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First assertion

If a system is already in a high temperature, adding energy, will increment the entropy in a low amount (compared with a system in a lower temperature).

Question (if assertion is right)

What if the heat is enough that let molecules breaks (activation energy), this would lead to new multiplicity (more freedom) so more entropy. It is a higher entropy grow than if the temperature were lower! that seems to be in contradiction with first assertion.

I see there is something wrong here, but I don't know where.

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up vote 2 down vote accepted

The assertion is based on the assumption that you either have only ‘small’ increases in temperature (and hence small increases in entropy, think of all the $dS$ and $dT$ you encounter in standard thermodynamics) or that your system is sufficiently homogenous that the change in entropy is a continous function of the change in temperature. This obviously breaks down if your molecules start to break up.

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+1 I think that's the key, system is out of equilibrium, those are not small increases, then, it's a mistake to maintain temperature constantly "low" while increasing energy, that won't happen – HDE Nov 16 '12 at 18:52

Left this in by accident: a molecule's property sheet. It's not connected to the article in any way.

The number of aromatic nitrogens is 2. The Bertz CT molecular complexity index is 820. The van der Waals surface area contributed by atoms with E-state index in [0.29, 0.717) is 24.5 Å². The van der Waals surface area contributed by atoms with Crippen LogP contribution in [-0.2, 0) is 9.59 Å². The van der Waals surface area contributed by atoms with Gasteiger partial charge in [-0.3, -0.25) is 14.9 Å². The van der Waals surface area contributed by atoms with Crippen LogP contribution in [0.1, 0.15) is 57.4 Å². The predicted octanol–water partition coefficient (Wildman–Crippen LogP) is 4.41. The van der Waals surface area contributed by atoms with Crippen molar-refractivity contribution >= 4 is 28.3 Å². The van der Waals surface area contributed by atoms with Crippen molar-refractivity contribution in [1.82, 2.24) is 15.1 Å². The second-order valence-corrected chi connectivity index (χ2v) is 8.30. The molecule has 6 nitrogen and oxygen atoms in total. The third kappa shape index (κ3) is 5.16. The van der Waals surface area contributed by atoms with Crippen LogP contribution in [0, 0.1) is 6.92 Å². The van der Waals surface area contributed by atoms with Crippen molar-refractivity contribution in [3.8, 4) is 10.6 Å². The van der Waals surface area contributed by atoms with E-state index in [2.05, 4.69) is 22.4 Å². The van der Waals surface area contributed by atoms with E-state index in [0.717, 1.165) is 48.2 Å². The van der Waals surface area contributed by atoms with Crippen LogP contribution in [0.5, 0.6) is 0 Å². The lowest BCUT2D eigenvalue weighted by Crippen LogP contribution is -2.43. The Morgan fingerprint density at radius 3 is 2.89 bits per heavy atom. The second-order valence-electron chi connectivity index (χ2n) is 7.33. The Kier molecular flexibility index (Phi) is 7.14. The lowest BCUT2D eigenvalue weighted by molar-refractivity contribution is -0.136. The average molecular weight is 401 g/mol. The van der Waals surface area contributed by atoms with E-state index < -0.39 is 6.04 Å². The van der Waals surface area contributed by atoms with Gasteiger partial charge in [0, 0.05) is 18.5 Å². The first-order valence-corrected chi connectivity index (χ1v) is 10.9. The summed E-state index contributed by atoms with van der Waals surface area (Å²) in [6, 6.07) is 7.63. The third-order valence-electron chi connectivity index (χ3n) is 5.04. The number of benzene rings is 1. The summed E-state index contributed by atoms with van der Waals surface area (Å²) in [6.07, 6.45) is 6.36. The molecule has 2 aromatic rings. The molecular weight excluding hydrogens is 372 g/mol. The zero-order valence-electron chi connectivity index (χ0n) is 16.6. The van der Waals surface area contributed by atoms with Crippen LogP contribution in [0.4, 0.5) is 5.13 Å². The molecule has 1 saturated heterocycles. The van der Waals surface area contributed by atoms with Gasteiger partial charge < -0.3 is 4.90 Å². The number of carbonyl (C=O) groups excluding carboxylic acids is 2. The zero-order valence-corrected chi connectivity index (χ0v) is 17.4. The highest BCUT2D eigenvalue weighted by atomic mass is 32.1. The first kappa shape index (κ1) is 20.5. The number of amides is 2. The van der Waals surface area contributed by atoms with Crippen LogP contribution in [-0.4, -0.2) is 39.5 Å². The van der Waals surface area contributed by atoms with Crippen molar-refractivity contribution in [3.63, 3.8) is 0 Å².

By definition of temperature

$$\frac{1}{T} = \left( \frac{\partial S}{\partial U} \right)_{N_j}$$

If temperature is higher adding the same amount of energy $\delta U$ at constant composition $N_j$ results in a lower change $\delta S$ in the entropy. But if composition is changing due to chemical reaction $\mathrm{AB} \rightarrow \mathrm{A} + \mathrm{B}$ then there is an extra variation in the entropy due to change in composition

$$\frac{\mu_j}{T} = - \left( \frac{\partial S}{\partial N_j} \right)_U$$

The total change in the entropy is given by the variation of energy plus the variation on composition

$$\mathrm{d}S = \frac{1}{T}\mathrm{d}U - \sum_j \frac{\mu_j}{T}\mathrm{d}N_j $$

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